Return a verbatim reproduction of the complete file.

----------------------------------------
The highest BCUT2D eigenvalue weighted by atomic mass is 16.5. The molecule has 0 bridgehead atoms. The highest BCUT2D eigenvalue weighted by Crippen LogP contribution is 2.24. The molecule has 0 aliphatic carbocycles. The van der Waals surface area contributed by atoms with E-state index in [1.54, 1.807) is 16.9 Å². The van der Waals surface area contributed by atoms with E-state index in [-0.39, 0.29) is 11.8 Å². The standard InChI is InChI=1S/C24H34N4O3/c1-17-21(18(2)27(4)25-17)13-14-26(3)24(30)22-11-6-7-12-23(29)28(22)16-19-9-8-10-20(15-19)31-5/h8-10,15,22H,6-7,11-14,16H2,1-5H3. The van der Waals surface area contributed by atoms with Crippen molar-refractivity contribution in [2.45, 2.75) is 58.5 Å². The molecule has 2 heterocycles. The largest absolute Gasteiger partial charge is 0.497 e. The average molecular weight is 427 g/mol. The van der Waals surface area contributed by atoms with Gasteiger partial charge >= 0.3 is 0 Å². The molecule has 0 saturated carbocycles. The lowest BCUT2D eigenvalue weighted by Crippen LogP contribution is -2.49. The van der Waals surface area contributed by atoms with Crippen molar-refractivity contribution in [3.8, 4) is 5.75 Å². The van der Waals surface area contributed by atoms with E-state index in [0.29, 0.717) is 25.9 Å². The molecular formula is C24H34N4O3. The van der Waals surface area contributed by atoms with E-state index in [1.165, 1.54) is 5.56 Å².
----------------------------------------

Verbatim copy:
The highest BCUT2D eigenvalue weighted by atomic mass is 16.5. The molecule has 0 bridgehead atoms. The highest BCUT2D eigenvalue weighted by Crippen LogP contribution is 2.24. The molecule has 0 aliphatic carbocycles. The van der Waals surface area contributed by atoms with E-state index in [1.54, 1.807) is 16.9 Å². The van der Waals surface area contributed by atoms with E-state index in [-0.39, 0.29) is 11.8 Å². The standard InChI is InChI=1S/C24H34N4O3/c1-17-21(18(2)27(4)25-17)13-14-26(3)24(30)22-11-6-7-12-23(29)28(22)16-19-9-8-10-20(15-19)31-5/h8-10,15,22H,6-7,11-14,16H2,1-5H3. The van der Waals surface area contributed by atoms with Crippen molar-refractivity contribution in [2.45, 2.75) is 58.5 Å². The molecule has 2 heterocycles. The largest absolute Gasteiger partial charge is 0.497 e. The average molecular weight is 427 g/mol. The van der Waals surface area contributed by atoms with Gasteiger partial charge >= 0.3 is 0 Å². The molecule has 0 saturated carbocycles. The lowest BCUT2D eigenvalue weighted by Crippen LogP contribution is -2.49. The van der Waals surface area contributed by atoms with Crippen molar-refractivity contribution in [3.8, 4) is 5.75 Å². The van der Waals surface area contributed by atoms with E-state index in [0.29, 0.717) is 25.9 Å². The molecular formula is C24H34N4O3. The van der Waals surface area contributed by atoms with E-state index in [1.165, 1.54) is 5.56 Å².